Yesterday in the Twitter questions I mentioned that I had banned two of the three authors of The Platoon Advantage — Bill and The Common Man; Mark remained in my good graces — because they insisted on taunting me about the Hrbek/Gant play from the 1991 World Series and insisting that Aquaman was a legitimate super hero and not a pitiful sideshow freak.
Today I have had a change of heart. Partially because forgiveness is a good thing. But also because I have here in my hand a certified letter from both of them in which they swear under oath that Kent Hrbek should have been ejected from that game and that Aquaman sucks. It was so nice that they finally saw the light. I’ll post the letter when I get around to it, but my scanner is broken at the moment and, you know, stuff.
Anyway, with the ban lifted, I link you to The Common Man’s most excellent post about the five greatest trade deadlines of all time.
After reading you’ll realize that Hunter Pence could be traded to the Tehran Mullah Sox for a bag of black market uranium, and 2011 still wouldn’t compare.
The Royals are a game and a half out of the crazy AL Wild Card race — six games back of the Indians in the division — so they don’t have a huge margin for error. They got some bad news last night, though, that could have a major impact on their playoff hopes: closer Kelvin Herrera experienced tightness in his right forearm in the ninth inning of last night’s win, forcing him out of the game.
Herrera walked the bases loaded, then went to a 2-0 count on the next batter before leaving the game. That last pitch was a fastball that clocked in at 91 m.p.h., which is NOT a typical Kelvin Herrera fastball. Herrera didn’t talk after the game but his teammate Sal Perez said that Herrera told him “I’m tight. I don’t feel my forearm.”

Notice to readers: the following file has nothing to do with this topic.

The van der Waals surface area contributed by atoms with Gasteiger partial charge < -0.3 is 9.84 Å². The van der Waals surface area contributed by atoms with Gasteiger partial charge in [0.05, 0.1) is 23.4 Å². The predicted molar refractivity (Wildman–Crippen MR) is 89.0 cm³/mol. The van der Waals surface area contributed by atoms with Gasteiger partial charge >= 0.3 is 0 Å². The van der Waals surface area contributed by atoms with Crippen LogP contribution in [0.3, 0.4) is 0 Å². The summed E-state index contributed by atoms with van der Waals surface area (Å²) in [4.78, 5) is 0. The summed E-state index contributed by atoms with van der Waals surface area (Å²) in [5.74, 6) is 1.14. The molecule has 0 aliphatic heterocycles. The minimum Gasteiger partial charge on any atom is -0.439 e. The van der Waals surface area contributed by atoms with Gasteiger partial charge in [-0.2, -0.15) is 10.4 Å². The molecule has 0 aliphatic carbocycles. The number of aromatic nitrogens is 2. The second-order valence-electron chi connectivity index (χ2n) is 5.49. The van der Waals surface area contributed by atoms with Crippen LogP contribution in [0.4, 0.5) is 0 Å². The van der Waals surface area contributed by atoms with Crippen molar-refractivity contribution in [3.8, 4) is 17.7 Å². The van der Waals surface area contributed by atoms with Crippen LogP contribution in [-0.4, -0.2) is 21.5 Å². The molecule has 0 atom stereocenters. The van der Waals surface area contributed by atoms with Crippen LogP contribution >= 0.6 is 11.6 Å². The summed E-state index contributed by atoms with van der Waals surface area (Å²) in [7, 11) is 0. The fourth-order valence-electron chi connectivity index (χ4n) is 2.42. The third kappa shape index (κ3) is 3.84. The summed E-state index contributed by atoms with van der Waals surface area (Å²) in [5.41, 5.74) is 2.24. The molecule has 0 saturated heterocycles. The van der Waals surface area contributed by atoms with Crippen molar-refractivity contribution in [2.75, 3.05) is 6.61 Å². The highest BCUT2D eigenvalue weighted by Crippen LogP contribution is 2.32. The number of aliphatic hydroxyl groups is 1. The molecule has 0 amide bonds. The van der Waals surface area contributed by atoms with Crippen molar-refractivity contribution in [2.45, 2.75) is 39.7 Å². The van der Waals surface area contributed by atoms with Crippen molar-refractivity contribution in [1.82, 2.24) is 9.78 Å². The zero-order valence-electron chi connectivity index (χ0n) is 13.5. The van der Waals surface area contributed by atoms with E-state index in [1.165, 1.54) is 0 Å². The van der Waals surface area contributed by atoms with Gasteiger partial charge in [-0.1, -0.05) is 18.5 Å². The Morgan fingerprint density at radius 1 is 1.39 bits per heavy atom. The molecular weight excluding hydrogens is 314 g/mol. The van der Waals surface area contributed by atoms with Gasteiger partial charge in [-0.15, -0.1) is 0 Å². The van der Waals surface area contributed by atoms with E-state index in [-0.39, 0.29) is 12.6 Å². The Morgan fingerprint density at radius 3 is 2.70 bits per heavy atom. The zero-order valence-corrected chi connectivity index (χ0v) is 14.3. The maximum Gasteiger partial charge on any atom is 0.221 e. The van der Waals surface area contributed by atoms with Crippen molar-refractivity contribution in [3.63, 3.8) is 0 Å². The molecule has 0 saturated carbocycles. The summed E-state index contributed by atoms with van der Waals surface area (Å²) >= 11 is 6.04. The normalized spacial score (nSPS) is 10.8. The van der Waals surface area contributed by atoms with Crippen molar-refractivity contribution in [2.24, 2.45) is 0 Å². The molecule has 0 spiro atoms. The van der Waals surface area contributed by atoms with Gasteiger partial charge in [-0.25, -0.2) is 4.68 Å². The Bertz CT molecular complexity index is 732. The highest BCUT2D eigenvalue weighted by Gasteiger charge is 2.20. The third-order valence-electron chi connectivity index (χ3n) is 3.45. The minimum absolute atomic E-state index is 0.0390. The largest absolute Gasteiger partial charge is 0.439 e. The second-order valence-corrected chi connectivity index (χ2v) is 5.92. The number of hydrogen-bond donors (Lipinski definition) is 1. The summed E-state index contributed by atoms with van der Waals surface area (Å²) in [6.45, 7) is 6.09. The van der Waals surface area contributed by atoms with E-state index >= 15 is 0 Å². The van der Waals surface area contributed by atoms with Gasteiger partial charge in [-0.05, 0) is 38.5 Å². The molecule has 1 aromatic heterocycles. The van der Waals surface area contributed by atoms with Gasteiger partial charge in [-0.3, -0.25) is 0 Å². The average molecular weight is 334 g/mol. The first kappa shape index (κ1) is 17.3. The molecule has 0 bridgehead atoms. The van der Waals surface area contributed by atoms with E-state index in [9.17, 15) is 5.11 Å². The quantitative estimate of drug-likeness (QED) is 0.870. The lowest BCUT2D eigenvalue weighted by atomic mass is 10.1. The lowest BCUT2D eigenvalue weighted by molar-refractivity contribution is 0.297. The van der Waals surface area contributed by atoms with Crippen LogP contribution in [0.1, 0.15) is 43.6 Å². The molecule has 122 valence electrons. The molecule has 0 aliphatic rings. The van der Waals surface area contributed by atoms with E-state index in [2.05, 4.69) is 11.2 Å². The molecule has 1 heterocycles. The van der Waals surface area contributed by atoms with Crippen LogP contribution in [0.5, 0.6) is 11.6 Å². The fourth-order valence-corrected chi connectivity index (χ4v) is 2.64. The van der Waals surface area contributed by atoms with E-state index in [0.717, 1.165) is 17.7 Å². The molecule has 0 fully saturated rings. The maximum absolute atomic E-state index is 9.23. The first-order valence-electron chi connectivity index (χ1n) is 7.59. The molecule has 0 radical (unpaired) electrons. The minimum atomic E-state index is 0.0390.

Reporters left the clubhouse before an official diagnosis or prognosis could be delivered, so expect an update some time today. If Herrera is out the closer duties could fall to Scott Alexander or Brandon Maurer.
Albert Pujols had a big night last night, driving in four runs as the Angels beat the Rangers 10-1. Three of those runs came on a three-run homer. That was the 610th home run of Pujols’ career, snapping a tie for eighth on the all-time list with Sammy Sosa. It also made him baseball’s all-time leader for home runs by a player born outside the U.S.
Pujols was aware of the accomplishment, of course, and noted how honored he was after the game:
”It’s pretty special. Obviously, all the great players from the Dominican Republic, Latin America, Venezuela, Mexico, Colombia, they’ve gone through the big leagues and to be able to accomplish something like this is very humbling.”
After Sosa, who is from the Dominican Republic, comes Rafael Palmeiro (569); Manny Ramirez (555); David Ortiz (541); Carlos Delgado (473); Jose Canseco (462); Adrian Beltre and Miguel Cabrera (459).